The Corporate Governance Industry


This paper considers the role of the corporate governance industry as a voluntary regulator. The corporate governance industry influences (and in some cases effectively controls) the vote of trillions of dollars of equity, and affects the governance policies and fortunes of thousands of companies through proxy voting recommendations and governance ratings. This paper considers the increasing influence of the corporate governance industry, and argues that potential conflicts of interest within some governance firms cast doubt on the reliability of their proxy advice and governance ratings. Additionally, governance firms may be overstepping their expertise in proxy voting decisions and in governance rating, in part because of their reliance on “good governance metrics” for which there is little evidentiary support. Finally, erroneous governance metrics (and indeed, a reliance on one-size-fits-all governance checklists) promoted by influential governance advisors not only affect important shareholder voting decisions and decisions on whether to invest in or divest from a particular company, but may also have a more general, harmful effect on corporate governance regulation. A number of academics have argued that federal expansion into corporate governance issues has significant negative consequences. Perhaps most importantly, Sarbanes-Oxley mandates specific governance policies rather than setting broad standards, thereby eliminating some vital flexibility in corporate governance. This paper argues that the corporate governance industry may have similarly harmful effects by pressuring companies to adopt a homogenized set of governance rules which may not be suited to the companies’ respective requirements.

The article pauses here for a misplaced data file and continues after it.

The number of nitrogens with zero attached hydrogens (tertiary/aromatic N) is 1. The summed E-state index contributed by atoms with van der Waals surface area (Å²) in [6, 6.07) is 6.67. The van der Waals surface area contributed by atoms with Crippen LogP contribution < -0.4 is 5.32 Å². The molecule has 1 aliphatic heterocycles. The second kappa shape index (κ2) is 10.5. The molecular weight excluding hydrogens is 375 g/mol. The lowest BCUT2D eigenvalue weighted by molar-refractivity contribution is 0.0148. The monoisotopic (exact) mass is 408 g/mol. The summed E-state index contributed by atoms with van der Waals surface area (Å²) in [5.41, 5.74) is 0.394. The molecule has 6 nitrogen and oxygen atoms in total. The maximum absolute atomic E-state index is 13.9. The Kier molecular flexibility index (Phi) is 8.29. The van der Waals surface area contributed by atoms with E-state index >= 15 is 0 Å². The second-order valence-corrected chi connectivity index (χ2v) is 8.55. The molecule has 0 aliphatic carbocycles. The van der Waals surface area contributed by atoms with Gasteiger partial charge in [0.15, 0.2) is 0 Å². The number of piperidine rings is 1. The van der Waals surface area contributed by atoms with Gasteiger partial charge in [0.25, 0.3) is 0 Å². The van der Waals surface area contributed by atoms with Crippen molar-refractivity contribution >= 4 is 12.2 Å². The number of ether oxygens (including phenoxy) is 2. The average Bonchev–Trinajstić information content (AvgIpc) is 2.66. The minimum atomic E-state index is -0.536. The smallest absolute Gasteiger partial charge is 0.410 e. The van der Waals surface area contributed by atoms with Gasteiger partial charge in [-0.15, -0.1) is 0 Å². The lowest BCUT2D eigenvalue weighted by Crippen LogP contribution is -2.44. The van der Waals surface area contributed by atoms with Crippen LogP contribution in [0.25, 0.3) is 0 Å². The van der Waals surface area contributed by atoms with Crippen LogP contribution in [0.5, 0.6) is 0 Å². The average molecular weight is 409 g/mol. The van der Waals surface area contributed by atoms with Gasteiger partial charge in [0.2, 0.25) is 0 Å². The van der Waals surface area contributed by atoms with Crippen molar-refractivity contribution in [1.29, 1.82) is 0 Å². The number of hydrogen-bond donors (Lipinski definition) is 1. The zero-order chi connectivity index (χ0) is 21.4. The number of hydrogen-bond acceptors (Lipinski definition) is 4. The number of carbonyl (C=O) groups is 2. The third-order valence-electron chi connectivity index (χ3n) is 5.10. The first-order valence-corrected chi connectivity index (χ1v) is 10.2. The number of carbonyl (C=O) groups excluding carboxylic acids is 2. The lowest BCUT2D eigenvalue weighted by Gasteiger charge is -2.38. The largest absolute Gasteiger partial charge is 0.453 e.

Business Organizations Law | Securities Law

Date of this Version

August 2006